While we’re edging closer to a deal that would end the NHL lockout, Commissioner Gary Bettman and the owners have yet to address whether the pros will be allowed to compete in the Olympics.
An NHL executive told thefourthperiod.com that it “hasn’t been discussed,” but according to NHL Hall-of-Famer Slava Fetisov, the league may attempt to block its players from the Sochi Games.
“I have a feeling [the NHL] will ban players’ travel in all international competition,” Fetisov told Sport-Express, a Russian paper. “Bettman is not interested in anything except their own Stanley Cup.”
A number of top NHL players, including Russian stars Evgeni Malkin and Alex Ovechkin, have expressed their desire to compete in Sochi next winter, with Ovechkin threatening to leave the league if he’s barred from playing in his home country’s Games.
The problem, of course, is that the league will either be forced to take roughly three weeks off to appease the players, or spend three weeks of the season without its stars, neither of which is attractive to the owners.
We don’t imagine this will be a make-or-break issue of the talks, but the fact that something so sensitive to the players has yet to be discussed means the talks may not be as close to over as we thought.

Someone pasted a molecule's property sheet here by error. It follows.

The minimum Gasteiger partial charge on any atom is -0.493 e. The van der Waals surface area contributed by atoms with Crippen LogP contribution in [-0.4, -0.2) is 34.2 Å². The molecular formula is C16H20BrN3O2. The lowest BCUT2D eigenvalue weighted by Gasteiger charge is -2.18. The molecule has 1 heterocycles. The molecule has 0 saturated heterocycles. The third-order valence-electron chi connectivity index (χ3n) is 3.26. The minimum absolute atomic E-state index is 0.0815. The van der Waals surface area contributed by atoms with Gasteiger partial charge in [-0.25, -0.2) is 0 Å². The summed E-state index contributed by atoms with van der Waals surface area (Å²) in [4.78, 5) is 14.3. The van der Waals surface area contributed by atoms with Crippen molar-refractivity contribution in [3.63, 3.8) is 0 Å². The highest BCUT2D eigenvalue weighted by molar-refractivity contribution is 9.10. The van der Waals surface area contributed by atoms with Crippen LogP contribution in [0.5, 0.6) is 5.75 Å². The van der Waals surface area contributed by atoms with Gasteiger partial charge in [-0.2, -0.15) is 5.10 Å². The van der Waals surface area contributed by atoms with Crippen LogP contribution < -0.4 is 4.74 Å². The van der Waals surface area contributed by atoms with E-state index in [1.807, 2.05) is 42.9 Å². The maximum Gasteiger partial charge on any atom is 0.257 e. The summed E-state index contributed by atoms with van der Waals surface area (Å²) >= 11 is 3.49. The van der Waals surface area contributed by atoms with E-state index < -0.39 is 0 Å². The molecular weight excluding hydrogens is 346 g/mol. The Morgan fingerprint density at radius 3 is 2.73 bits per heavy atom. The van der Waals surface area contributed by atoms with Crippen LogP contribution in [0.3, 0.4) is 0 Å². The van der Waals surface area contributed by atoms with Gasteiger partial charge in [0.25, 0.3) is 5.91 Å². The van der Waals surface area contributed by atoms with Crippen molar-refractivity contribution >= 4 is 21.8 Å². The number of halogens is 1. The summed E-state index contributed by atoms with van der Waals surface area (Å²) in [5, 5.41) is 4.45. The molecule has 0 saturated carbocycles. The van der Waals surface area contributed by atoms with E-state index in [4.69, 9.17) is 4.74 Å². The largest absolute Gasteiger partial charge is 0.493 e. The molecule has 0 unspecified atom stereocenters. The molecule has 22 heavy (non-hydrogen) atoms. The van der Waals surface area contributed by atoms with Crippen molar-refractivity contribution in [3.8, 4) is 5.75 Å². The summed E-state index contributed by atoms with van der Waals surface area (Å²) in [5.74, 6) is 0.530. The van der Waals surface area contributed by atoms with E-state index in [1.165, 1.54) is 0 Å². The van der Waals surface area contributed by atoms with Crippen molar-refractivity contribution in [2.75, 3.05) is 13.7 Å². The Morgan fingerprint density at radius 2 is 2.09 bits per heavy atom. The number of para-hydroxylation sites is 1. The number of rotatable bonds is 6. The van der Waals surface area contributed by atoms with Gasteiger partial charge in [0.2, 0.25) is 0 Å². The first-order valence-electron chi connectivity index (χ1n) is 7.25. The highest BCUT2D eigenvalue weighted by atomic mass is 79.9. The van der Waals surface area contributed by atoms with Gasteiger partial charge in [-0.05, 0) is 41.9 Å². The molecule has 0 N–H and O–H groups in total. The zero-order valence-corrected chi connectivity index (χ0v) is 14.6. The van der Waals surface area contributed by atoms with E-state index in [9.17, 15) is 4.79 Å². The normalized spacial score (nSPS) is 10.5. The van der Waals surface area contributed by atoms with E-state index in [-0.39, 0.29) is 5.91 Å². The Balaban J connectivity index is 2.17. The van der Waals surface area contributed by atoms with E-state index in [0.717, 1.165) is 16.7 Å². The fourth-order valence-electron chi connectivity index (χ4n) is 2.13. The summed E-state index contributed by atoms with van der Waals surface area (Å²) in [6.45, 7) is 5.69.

Brad Snyder, who took home three swimming gold medals from the Rio Paralympic Games, threw the ceremonial first pitch at the Baltimore Orioles game on Sunday.
Snyder, who lost his vision while serving in the U.S. Navy in Afghanistan by stepping on an improvised explosive device, is a native of Baltimore.
He pitched alongside fellow Paralympic swimmer McKenzie Coan, who also claimed three gold medals in Rio.
The Orioles honored two more Paralympians, track and field sisters Hannah and Tatyana McFadden, before Saturday’s game.
Tatyana won six medals in Rio, which tied her with swimmer Jessica Long for the most for a U.S. athlete.
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The gymnasium at Winslow Township (N.J.) High School was renamed Jordan Burroughs Gymnasium on Saturday in honor of the 2012 Olympic wrestling champion.
“I just want people to recognize it’s possible,” Burroughs said to the Courier-Post. “It takes focus, dedication and really, discipline, to get to this high level of success. But like, I did it. From here. These same teachers, these same facilities, this same community. It’s possible. I want people to recognize that.”
Burroughs was a state champion in 2006 at Winslow Township High School. Six years later, he claimed an Olympic gold medal in the men’s freestyle wrestling 74kg division.
In Rio, he lost his quarterfinal match to Russia’s Aniuar Geduev, who went on to earn the silver medal. After the match, an emotional Burroughs referred to the loss as the “hardest day of my life.”
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